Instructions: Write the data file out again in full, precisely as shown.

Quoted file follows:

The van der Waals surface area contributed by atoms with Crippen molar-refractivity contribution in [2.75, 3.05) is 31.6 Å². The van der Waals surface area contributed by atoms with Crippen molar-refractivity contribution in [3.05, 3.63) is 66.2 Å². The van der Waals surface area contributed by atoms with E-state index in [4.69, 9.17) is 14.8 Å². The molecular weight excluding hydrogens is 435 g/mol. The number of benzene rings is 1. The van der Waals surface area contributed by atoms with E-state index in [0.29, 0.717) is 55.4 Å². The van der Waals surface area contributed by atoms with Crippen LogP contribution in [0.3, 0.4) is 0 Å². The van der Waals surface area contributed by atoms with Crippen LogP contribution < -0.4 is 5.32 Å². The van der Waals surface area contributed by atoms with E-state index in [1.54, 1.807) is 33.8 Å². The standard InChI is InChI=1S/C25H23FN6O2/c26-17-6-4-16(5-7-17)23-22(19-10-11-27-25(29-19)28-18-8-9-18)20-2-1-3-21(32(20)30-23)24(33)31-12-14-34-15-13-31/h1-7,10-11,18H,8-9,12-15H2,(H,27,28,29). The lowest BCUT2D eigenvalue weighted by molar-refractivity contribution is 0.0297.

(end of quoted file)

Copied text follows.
The van der Waals surface area contributed by atoms with Crippen molar-refractivity contribution in [2.75, 3.05) is 31.6 Å². The van der Waals surface area contributed by atoms with Crippen molar-refractivity contribution in [3.05, 3.63) is 66.2 Å². The van der Waals surface area contributed by atoms with E-state index in [4.69, 9.17) is 14.8 Å². The molecular weight excluding hydrogens is 435 g/mol. The number of benzene rings is 1. The van der Waals surface area contributed by atoms with E-state index in [0.29, 0.717) is 55.4 Å². The van der Waals surface area contributed by atoms with Crippen LogP contribution in [0.3, 0.4) is 0 Å². The van der Waals surface area contributed by atoms with Crippen LogP contribution < -0.4 is 5.32 Å². The van der Waals surface area contributed by atoms with E-state index in [1.54, 1.807) is 33.8 Å². The standard InChI is InChI=1S/C25H23FN6O2/c26-17-6-4-16(5-7-17)23-22(19-10-11-27-25(29-19)28-18-8-9-18)20-2-1-3-21(32(20)30-23)24(33)31-12-14-34-15-13-31/h1-7,10-11,18H,8-9,12-15H2,(H,27,28,29). The lowest BCUT2D eigenvalue weighted by molar-refractivity contribution is 0.0297.